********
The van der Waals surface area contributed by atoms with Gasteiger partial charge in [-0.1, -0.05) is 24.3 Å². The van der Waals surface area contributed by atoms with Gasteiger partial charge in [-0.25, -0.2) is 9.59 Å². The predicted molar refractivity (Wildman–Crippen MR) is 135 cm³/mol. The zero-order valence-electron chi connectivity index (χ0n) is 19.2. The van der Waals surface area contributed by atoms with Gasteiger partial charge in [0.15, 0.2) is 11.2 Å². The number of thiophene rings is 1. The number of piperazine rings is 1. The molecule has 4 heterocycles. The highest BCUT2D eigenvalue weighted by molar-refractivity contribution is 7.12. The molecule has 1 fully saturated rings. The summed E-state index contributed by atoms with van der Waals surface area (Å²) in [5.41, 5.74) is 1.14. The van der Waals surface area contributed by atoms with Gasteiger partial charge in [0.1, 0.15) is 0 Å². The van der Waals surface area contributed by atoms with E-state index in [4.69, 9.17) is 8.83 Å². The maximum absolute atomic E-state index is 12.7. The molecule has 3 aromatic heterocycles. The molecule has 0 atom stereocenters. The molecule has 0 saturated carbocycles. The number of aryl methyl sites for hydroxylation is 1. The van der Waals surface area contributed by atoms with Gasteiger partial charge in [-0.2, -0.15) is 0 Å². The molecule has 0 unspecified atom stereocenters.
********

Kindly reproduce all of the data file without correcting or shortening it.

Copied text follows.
The van der Waals surface area contributed by atoms with Gasteiger partial charge in [-0.1, -0.05) is 24.3 Å². The van der Waals surface area contributed by atoms with Gasteiger partial charge in [-0.25, -0.2) is 9.59 Å². The predicted molar refractivity (Wildman–Crippen MR) is 135 cm³/mol. The zero-order valence-electron chi connectivity index (χ0n) is 19.2. The van der Waals surface area contributed by atoms with Gasteiger partial charge in [0.15, 0.2) is 11.2 Å². The number of thiophene rings is 1. The number of piperazine rings is 1. The molecule has 4 heterocycles. The highest BCUT2D eigenvalue weighted by molar-refractivity contribution is 7.12. The molecule has 1 fully saturated rings. The summed E-state index contributed by atoms with van der Waals surface area (Å²) in [5.41, 5.74) is 1.14. The van der Waals surface area contributed by atoms with Gasteiger partial charge in [0.1, 0.15) is 0 Å². The van der Waals surface area contributed by atoms with E-state index in [4.69, 9.17) is 8.83 Å². The maximum absolute atomic E-state index is 12.7. The molecule has 3 aromatic heterocycles. The molecule has 0 atom stereocenters. The molecule has 0 saturated carbocycles. The number of aryl methyl sites for hydroxylation is 1. The van der Waals surface area contributed by atoms with Gasteiger partial charge in [-0.2, -0.15) is 0 Å². The molecule has 0 unspecified atom stereocenters.